The Effect of Health-Cost Reform
Seniors are relatively pleased with Medicare, although more and more physicians are limiting the number of Medicare patients they are taking because of the drop in reimbursement. This drop will be exacerbated if the current bills make it to legislation since one of the sources of funding this "health-COST reform" movement (notice I did not say "health-CARE reform") is by further limiting Medicare and taking about $150 billion (depending on whose numbers are used) out of it. This will probably have the most impact on "boomers" turning 65 who will have difficulty finding a physician who will take a new Medicare patient.
On the positive side, seniors could benefit from "bundling" fees for services such as hip replacements because bundling would force better coordination among the health-care team since they would all need to work together to get payment.
Seniors see at least three problems. One is that there are so many renditions of bills floating around that it is impossible to get concise, clear answers about what the final product will look like and, because of that, the sources of financing for reform are vague and murky. In addition, seniors understand that there is an enormous amount of fraud and abuse in Medicare financials that the government recognizes but has been unable to fix. That lack of ability also makes them nervous.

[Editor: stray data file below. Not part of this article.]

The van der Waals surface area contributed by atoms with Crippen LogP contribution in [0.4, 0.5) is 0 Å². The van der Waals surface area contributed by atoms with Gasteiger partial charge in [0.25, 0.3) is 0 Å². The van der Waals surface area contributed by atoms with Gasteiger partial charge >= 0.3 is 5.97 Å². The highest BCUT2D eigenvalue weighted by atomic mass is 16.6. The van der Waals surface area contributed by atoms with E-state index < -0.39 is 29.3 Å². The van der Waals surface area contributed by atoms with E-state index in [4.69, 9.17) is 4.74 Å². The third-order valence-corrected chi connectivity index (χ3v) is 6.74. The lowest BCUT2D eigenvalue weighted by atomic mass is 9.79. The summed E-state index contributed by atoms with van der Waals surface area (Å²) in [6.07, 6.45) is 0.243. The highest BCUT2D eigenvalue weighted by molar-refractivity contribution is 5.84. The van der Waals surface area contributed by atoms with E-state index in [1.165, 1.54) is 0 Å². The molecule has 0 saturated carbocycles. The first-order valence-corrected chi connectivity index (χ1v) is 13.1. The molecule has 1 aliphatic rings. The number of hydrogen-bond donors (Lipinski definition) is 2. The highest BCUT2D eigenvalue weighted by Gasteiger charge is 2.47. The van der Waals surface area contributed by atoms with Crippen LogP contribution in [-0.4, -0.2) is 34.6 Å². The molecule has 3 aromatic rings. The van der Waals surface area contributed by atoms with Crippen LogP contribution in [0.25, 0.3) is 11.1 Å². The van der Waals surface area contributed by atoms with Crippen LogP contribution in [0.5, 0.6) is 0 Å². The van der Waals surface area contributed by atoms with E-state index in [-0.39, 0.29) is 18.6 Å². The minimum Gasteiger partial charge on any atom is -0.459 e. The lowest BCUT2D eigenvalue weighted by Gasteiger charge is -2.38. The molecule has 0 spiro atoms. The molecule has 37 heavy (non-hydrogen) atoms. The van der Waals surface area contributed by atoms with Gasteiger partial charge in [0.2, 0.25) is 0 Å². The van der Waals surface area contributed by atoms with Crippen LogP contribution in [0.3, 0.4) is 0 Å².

Seniors "get it"-- they are seeking clarity about what changes are going to occur and how they will be paid for.
August 14, 2009; 11:25 AM ET
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